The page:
To be or not to be...transparent, that is. Health care cost transparency is currently a hot topic in both the health care industry and in policy conversations. Proponents of transparency have been advocating for years, but a greater push for publicizing medical service fees stems from President Trump’s Executive Order issued late last month. The mandate calls for health care delivery organizations, primarily hospitals, to make their costs available to patients, both online, and in-person. There is both overwhelming support, and vehement opposition to the issue. We examine the why of the matter - and what the shift could mean for patients.
The Pro-Transparency Perspective
Those backing the transparency clause believe that making fees public knowledge will inform and empower patients, thus improving patient experience. Furthermore, by increasing the awareness of competitive hospital prices, consumers will theoretically opt for the most affordable, high-quality care. Patients will know the cost of an expensive surgery before it happens, and can shop among the hospitals or ASCs near them for better rates. To compete, higher-priced hospitals would have to lower costs to put themselves in the mix for those consumers who are “shopping” around for their care. Being both accessible in service, and in cost, will reward transparent organizations’ reputations.
Additionally, this could have positive implications in terms of access to care for lower-income patients. Delaying care, or evading it entirely, is not uncommon for patients who believe they cannot afford needed services. Seeing prices in advance may increase patient access. It could point such patients specifically to seek care that isn’t enormously costly, to know how much money they need to save or borrow to pay for the care they are seeing, or to work with their providers for payment or financing solutions.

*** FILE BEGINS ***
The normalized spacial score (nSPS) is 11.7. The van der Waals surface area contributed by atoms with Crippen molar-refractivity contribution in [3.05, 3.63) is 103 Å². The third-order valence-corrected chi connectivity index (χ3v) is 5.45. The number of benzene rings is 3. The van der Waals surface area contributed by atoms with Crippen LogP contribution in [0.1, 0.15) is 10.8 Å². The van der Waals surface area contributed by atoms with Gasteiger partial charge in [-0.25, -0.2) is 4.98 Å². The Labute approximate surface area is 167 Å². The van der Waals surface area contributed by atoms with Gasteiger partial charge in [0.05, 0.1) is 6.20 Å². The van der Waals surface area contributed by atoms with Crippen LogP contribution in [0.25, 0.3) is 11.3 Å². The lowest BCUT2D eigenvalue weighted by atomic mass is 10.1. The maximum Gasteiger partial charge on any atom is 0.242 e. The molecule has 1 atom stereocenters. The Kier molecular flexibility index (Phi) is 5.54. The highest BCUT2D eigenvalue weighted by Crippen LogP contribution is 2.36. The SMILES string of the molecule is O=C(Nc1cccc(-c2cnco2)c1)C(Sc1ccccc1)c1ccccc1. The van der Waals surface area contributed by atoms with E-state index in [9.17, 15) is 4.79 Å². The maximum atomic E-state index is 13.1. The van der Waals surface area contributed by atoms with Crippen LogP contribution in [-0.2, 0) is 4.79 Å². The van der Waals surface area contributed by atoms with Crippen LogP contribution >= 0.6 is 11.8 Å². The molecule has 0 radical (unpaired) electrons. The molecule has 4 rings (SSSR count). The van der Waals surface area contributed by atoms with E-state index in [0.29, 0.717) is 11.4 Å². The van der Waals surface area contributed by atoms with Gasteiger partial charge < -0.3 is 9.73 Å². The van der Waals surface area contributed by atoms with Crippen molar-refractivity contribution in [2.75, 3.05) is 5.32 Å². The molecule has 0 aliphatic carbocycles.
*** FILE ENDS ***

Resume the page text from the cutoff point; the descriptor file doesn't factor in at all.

It’s not a surprise to anyone observing patients’ health care experience that the lack of transparency that currently exists poses enormous problems for patients across the U.S.. For instance, patients in the Los Angeles area who receive IV fluid during their hospitalization, could face drastically different costs for service depending on their hospital and insurance plan. At Children’s Hospital of Los Angeles, one liter of IV fluid is $146, whereas at Cedars-Sinai Medical Center it’s $383. Similarly, the price of a common blood test can range anywhere from $11.00 to nearly $1,000. In fact, the New York Times reports that within the state of Florida, “the most expensive blood test costs 40 times as much as the least expensive one.” This variance is due to closed-door discussions between providers and insurance companies on price deals. And more often than not, patients don’t have any idea of what their insurer agreed to until after the blood test, and receiving the bill.
Does a little mystery go a long way?